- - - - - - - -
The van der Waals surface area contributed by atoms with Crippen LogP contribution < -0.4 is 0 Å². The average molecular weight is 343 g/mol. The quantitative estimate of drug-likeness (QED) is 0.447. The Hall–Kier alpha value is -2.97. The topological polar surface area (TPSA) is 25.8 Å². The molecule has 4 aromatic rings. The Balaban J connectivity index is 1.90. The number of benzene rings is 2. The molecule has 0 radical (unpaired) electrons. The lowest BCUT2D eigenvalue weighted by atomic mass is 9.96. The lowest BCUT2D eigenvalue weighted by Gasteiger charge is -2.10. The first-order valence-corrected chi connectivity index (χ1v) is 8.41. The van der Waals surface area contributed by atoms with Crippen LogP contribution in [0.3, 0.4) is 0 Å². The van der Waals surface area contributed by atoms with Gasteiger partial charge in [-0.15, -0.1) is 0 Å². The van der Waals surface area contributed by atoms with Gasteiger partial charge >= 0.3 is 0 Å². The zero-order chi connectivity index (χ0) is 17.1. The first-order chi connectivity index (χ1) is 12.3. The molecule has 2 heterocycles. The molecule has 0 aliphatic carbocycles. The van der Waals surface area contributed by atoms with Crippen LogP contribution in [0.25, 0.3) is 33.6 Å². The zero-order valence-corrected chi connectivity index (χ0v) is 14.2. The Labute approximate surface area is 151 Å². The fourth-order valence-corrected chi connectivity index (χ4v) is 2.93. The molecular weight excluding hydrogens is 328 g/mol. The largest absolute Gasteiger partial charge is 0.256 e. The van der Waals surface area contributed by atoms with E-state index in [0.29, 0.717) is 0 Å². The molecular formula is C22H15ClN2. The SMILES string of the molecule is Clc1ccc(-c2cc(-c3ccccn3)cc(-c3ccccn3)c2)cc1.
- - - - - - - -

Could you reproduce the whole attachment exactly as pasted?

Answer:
The van der Waals surface area contributed by atoms with Crippen LogP contribution < -0.4 is 0 Å². The average molecular weight is 343 g/mol. The quantitative estimate of drug-likeness (QED) is 0.447. The Hall–Kier alpha value is -2.97. The topological polar surface area (TPSA) is 25.8 Å². The molecule has 4 aromatic rings. The Balaban J connectivity index is 1.90. The number of benzene rings is 2. The molecule has 0 radical (unpaired) electrons. The lowest BCUT2D eigenvalue weighted by atomic mass is 9.96. The lowest BCUT2D eigenvalue weighted by Gasteiger charge is -2.10. The first-order valence-corrected chi connectivity index (χ1v) is 8.41. The van der Waals surface area contributed by atoms with Crippen LogP contribution in [0.3, 0.4) is 0 Å². The van der Waals surface area contributed by atoms with Gasteiger partial charge in [-0.15, -0.1) is 0 Å². The van der Waals surface area contributed by atoms with Gasteiger partial charge >= 0.3 is 0 Å². The zero-order chi connectivity index (χ0) is 17.1. The first-order chi connectivity index (χ1) is 12.3. The molecule has 2 heterocycles. The molecule has 0 aliphatic carbocycles. The van der Waals surface area contributed by atoms with Crippen LogP contribution in [0.25, 0.3) is 33.6 Å². The zero-order valence-corrected chi connectivity index (χ0v) is 14.2. The Labute approximate surface area is 151 Å². The fourth-order valence-corrected chi connectivity index (χ4v) is 2.93. The molecular weight excluding hydrogens is 328 g/mol. The largest absolute Gasteiger partial charge is 0.256 e. The van der Waals surface area contributed by atoms with E-state index in [0.29, 0.717) is 0 Å². The molecular formula is C22H15ClN2. The SMILES string of the molecule is Clc1ccc(-c2cc(-c3ccccn3)cc(-c3ccccn3)c2)cc1.